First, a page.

Sandhills at Mina Mina (2003)
With this striking work your eyes sweep across the canvas, as you follow the tracks of sandhills. Its white rhythmic undulating lines, interspersed with ochre red and yellow, that carries the stories and allude to the tracks of the artist’s and the women in her family.
Made up of two enormous soakage areas and endless sandhills, it is here Dorothy and her aunts (Napanangkas) perform rituals of dance and song as part of their passing on of Jukurrpa.
This work depicts a major women’s ceremonial site known as Mina Mina, the artist’s custodial country, located near Lake Mackay in the Tanami Desert, north of Yuendumu in the Northern Territory. During the Jukurrpa Ancestral women of the Napangardi and Napanangka sub-section groups (aunt / niece relationship, in which knowledge is passed from one to the other) gathered to collect ceremonial digging sticks (karlangu) that had emerged from the ground. They then proceeded east, performing rituals of song and dance, to the place known as Jankinyi. A large stand of Desert Oaks (Allocasuarina decaisneana) now grow where these digging sticks emerged from the ground.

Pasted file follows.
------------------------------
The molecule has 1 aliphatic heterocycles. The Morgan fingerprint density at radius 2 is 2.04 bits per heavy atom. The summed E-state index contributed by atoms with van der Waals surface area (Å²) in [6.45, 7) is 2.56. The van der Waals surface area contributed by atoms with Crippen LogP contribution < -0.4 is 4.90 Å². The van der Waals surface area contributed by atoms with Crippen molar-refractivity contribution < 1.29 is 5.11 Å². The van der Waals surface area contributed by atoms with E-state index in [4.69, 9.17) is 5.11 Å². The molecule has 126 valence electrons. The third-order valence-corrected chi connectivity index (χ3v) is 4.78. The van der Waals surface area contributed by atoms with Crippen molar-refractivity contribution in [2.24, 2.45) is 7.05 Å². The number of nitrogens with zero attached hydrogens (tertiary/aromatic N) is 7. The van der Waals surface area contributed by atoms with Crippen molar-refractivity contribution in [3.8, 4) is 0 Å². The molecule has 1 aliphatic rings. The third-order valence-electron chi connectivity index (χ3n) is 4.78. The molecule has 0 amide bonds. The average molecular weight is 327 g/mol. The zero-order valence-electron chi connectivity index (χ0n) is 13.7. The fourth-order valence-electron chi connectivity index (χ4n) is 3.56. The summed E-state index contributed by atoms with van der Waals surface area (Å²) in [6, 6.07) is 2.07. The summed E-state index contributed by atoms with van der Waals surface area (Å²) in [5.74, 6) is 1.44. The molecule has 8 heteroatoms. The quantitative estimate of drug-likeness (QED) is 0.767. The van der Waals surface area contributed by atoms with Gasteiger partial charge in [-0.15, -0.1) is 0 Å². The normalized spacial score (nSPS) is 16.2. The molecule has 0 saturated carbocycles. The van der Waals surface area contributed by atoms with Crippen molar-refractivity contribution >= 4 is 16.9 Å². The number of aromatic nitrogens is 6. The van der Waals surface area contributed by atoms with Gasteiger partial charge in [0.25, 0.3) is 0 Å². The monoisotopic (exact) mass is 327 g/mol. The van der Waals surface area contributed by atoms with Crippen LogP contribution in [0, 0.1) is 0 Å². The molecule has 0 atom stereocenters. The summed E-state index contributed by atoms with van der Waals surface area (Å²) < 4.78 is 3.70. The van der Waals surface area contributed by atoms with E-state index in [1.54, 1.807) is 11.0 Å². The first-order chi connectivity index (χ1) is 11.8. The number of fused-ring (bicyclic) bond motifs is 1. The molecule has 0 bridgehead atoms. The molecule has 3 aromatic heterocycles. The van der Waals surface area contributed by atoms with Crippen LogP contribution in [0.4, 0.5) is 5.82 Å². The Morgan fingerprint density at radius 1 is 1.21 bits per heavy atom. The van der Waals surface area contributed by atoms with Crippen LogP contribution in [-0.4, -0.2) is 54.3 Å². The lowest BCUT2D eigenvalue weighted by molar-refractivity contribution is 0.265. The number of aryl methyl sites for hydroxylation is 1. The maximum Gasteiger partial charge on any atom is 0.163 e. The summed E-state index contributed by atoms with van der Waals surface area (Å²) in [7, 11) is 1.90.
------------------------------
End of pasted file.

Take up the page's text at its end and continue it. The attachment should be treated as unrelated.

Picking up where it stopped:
One of the leading artists of the contemporary Aboriginal art movement, Napangardi’s work is highly sought after by both collectors and curators worldwide. Her paintings and prints have been widely exhibited and are in all national collections within Australia and in major collections worldwide including most recently the MET, New York. Napangardi had the honour of being the 2nd indigenous artist to be given a solo survey exhibition at the MCA (Museum of Contemporary Art), Sydney that traced 11 years of her painting career in 1991.